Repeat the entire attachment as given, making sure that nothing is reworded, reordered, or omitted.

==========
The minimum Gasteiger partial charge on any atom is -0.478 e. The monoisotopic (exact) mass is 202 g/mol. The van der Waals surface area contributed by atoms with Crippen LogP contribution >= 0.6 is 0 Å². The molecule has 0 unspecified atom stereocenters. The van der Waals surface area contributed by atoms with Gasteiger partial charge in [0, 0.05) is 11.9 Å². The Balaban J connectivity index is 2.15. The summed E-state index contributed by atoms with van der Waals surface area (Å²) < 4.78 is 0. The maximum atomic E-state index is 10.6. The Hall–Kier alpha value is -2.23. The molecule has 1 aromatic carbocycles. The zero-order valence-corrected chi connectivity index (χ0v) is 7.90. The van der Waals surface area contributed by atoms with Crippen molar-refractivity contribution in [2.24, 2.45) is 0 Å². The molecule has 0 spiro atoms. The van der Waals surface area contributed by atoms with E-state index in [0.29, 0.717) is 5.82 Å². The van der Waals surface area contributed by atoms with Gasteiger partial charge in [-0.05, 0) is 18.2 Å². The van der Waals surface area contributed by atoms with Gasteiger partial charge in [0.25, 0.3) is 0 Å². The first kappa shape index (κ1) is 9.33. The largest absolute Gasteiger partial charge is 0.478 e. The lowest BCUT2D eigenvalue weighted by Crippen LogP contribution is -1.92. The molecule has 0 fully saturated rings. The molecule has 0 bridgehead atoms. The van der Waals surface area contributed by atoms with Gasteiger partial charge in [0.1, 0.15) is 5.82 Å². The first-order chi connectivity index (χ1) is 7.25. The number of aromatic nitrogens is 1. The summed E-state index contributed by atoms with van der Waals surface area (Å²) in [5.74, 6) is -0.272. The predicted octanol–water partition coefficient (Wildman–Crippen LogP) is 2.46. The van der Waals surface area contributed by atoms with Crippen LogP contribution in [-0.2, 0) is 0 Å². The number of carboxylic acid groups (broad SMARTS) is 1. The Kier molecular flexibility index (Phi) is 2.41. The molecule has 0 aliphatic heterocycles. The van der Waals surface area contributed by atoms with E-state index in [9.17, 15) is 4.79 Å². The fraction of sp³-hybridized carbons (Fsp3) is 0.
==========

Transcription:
The minimum Gasteiger partial charge on any atom is -0.478 e. The monoisotopic (exact) mass is 202 g/mol. The van der Waals surface area contributed by atoms with Crippen LogP contribution >= 0.6 is 0 Å². The molecule has 0 unspecified atom stereocenters. The van der Waals surface area contributed by atoms with Gasteiger partial charge in [0, 0.05) is 11.9 Å². The Balaban J connectivity index is 2.15. The summed E-state index contributed by atoms with van der Waals surface area (Å²) < 4.78 is 0. The maximum atomic E-state index is 10.6. The Hall–Kier alpha value is -2.23. The molecule has 1 aromatic carbocycles. The zero-order valence-corrected chi connectivity index (χ0v) is 7.90. The van der Waals surface area contributed by atoms with Crippen molar-refractivity contribution in [2.24, 2.45) is 0 Å². The molecule has 0 spiro atoms. The van der Waals surface area contributed by atoms with E-state index in [0.29, 0.717) is 5.82 Å². The van der Waals surface area contributed by atoms with Gasteiger partial charge in [-0.05, 0) is 18.2 Å². The van der Waals surface area contributed by atoms with Gasteiger partial charge in [0.25, 0.3) is 0 Å². The first kappa shape index (κ1) is 9.33. The largest absolute Gasteiger partial charge is 0.478 e. The lowest BCUT2D eigenvalue weighted by Crippen LogP contribution is -1.92. The molecule has 0 fully saturated rings. The molecule has 0 bridgehead atoms. The van der Waals surface area contributed by atoms with Gasteiger partial charge in [0.1, 0.15) is 5.82 Å². The first-order chi connectivity index (χ1) is 7.25. The number of aromatic nitrogens is 1. The summed E-state index contributed by atoms with van der Waals surface area (Å²) in [5.74, 6) is -0.272. The predicted octanol–water partition coefficient (Wildman–Crippen LogP) is 2.46. The van der Waals surface area contributed by atoms with Crippen LogP contribution in [-0.2, 0) is 0 Å². The number of carboxylic acid groups (broad SMARTS) is 1. The Kier molecular flexibility index (Phi) is 2.41. The molecule has 0 aliphatic heterocycles. The van der Waals surface area contributed by atoms with E-state index in [9.17, 15) is 4.79 Å². The fraction of sp³-hybridized carbons (Fsp3) is 0.